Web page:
Yukon's Liberal minority gov't was put to the test this spring. How did it work?

The first sitting of the newly elected Yukon Legislative Assembly centred on big trade-offs included in the confidence and supply agreement between the Liberal government and NDP as they worked to pass the budget.

Premier Sandy Silver says, 'so far so good' but Official Opposition says otherwise

Yukon's Legislative Assembly on May 11. The Liberal government's confidence and supply agreement with the NDP featured prominently during the spring sitting. (Wayne Vallevand/ CBC)

The first sitting of the newly elected Yukon Legislative Assembly centred on big trade-offs included in the confidence and supply agreement between the Liberal government and NDP.

It's best to start with the territorial budget, which passed Monday. Lacking a majority, the Liberal government needed the NDP to put its weight behind the budget and vote yay. And the NDP did, unanimously.

This meant certain compromises. For starters, the budget reflects NDP commitments made during the campaign trail — money is earmarked for the development of a safe drug supply and supervised consumption program, along with a public dental plan.

There are other trade-offs, perhaps most noteworthy, the one per cent rent cap which took effect last month.

Continue reading the confidence and supply agreement and you'll land on a shared priority — mining reform. The parties committed to develop and implement new mining legislation by early 2023, subject to negotiations with First Nations.

These are big issues to wade into and all of them surfaced during the sitting. The agreement touches on each. So, how did it go?

"So far so good," Premier Sandy Silver told reporters after question period Monday. "We'll continue to make sure that we move forward on the agreement pieces, because there is a lot of work to do this summer."

Silver said the passage of the budget is proof the agreement is working.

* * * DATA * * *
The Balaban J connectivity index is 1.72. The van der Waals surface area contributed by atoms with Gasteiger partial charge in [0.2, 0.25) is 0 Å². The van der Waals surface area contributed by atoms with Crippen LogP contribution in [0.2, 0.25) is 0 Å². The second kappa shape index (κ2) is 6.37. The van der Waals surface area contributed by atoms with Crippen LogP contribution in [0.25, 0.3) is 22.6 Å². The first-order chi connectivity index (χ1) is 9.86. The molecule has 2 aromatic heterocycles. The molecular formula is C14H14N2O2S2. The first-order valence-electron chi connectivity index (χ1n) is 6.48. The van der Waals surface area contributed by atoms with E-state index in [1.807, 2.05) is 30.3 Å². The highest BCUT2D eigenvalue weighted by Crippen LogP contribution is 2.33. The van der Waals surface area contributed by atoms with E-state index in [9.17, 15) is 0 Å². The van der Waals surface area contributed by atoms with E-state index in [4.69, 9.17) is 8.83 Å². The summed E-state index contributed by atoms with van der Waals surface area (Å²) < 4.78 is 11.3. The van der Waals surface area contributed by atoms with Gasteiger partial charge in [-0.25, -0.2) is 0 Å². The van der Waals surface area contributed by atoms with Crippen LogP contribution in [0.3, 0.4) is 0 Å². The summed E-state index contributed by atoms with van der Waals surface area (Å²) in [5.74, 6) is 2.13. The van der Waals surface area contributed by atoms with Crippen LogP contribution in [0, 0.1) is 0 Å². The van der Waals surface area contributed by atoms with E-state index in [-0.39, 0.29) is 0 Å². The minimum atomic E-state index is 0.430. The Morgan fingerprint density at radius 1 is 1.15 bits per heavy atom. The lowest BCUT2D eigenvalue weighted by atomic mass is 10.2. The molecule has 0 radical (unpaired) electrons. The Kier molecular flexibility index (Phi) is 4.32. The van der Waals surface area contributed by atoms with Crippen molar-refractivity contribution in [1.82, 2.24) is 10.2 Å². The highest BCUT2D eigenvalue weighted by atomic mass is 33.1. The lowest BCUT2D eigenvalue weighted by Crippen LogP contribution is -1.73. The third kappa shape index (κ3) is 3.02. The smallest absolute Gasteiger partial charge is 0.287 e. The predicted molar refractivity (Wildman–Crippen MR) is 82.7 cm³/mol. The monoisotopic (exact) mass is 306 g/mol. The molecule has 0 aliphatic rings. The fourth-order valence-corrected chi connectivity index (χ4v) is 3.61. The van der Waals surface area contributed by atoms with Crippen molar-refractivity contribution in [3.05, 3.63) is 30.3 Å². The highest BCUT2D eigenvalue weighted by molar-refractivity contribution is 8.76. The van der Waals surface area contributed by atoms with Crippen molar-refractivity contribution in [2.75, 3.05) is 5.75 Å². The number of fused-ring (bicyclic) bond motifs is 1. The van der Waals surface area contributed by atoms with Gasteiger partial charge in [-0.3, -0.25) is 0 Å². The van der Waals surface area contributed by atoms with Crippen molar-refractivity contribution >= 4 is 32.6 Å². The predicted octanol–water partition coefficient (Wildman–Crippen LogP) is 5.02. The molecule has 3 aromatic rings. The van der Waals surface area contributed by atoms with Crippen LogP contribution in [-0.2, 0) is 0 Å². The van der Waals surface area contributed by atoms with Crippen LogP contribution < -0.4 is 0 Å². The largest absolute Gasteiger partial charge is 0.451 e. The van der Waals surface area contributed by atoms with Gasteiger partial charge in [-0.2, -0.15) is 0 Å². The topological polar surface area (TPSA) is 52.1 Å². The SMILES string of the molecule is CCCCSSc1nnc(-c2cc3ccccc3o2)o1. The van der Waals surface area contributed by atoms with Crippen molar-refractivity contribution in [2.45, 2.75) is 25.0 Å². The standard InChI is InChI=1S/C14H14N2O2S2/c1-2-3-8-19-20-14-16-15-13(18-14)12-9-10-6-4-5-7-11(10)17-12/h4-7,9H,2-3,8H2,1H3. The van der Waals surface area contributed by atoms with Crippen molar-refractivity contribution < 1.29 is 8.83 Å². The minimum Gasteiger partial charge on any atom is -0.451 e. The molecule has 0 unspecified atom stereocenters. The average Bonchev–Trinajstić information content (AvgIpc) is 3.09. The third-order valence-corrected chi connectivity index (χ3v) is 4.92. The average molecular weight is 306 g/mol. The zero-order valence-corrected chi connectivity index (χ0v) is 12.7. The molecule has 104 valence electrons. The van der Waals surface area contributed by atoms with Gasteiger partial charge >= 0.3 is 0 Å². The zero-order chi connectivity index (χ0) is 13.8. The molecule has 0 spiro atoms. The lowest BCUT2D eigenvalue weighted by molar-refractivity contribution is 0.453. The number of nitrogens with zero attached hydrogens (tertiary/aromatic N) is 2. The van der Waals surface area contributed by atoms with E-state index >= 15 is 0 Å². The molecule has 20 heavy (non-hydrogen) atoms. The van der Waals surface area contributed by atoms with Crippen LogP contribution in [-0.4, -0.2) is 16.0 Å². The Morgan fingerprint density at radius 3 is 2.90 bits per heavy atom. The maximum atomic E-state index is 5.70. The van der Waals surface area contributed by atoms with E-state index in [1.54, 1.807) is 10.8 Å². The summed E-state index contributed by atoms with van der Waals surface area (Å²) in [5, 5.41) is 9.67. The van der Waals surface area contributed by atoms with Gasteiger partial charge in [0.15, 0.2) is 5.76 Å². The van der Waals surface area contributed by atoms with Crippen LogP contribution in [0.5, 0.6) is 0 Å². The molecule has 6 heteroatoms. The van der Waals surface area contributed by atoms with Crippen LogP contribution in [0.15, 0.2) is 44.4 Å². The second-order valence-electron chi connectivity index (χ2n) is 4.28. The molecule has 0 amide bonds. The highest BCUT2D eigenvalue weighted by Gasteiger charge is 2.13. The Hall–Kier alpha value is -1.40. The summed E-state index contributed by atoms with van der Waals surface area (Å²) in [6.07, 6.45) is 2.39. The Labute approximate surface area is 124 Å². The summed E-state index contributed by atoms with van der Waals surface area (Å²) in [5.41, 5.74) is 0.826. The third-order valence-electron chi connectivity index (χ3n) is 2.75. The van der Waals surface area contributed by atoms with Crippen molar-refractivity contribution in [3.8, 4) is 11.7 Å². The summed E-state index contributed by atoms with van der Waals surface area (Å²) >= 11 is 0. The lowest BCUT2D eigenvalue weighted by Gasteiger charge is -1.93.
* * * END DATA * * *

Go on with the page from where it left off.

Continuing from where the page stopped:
"Yukoners definitely sent us a clear message that all members of the Legislative Assembly need to work together for the benefit of the territory, and that is what my colleagues and I have committed to doing," he said.

NDP Leader Kate White appeared a little more forthcoming about the parameters of the agreement. She said it's unrealistic to assume both parties have "carbon copy ideals." While there are differences of opinion, White said she's confident the agreement will hold up.

"It's like any relationship. It requires work, and it doesn't always mean you smile at the end of meetings, but both the NDP and the Liberals are committed to working together."

White said there's a conflict resolution component to the agreement. 

"There's no ability for someone just to throw their hands up and say, 'I quit,'" she said. "We have to go through certain steps before we get to that point, and part of that is to ensure cooler heads prevail."

The Yukon Party pounced on the agreement during the sitting. Leader Currie Dixon said doing so was a no-brainer.

"The implementation of that agreement has been driving the government's agenda for the last number of weeks, since the election," said Dixon. "We've done our best to ask questions about the aspects of that agreement and how it's going to affect public policy."

The spring sitting ran a short 11 days.

Dixon said this wasn't nearly enough time to wage debate — on the budget alone.

"That's disappointing, of course," he said. 

"If the premier doesn't like being in the Legislative Assembly, I think it's likely because his ministers are so unable to answer basic questions, and that's shone through this sitting."

Silver clapped back, saying the budget was tabled twice and, with that, two opportunities for debate.

"It's always interesting that we hear they want time to debate the budget," he said. "[The Yukon Party] doesn't get into the details of the budget, the way the NDP would do their research."


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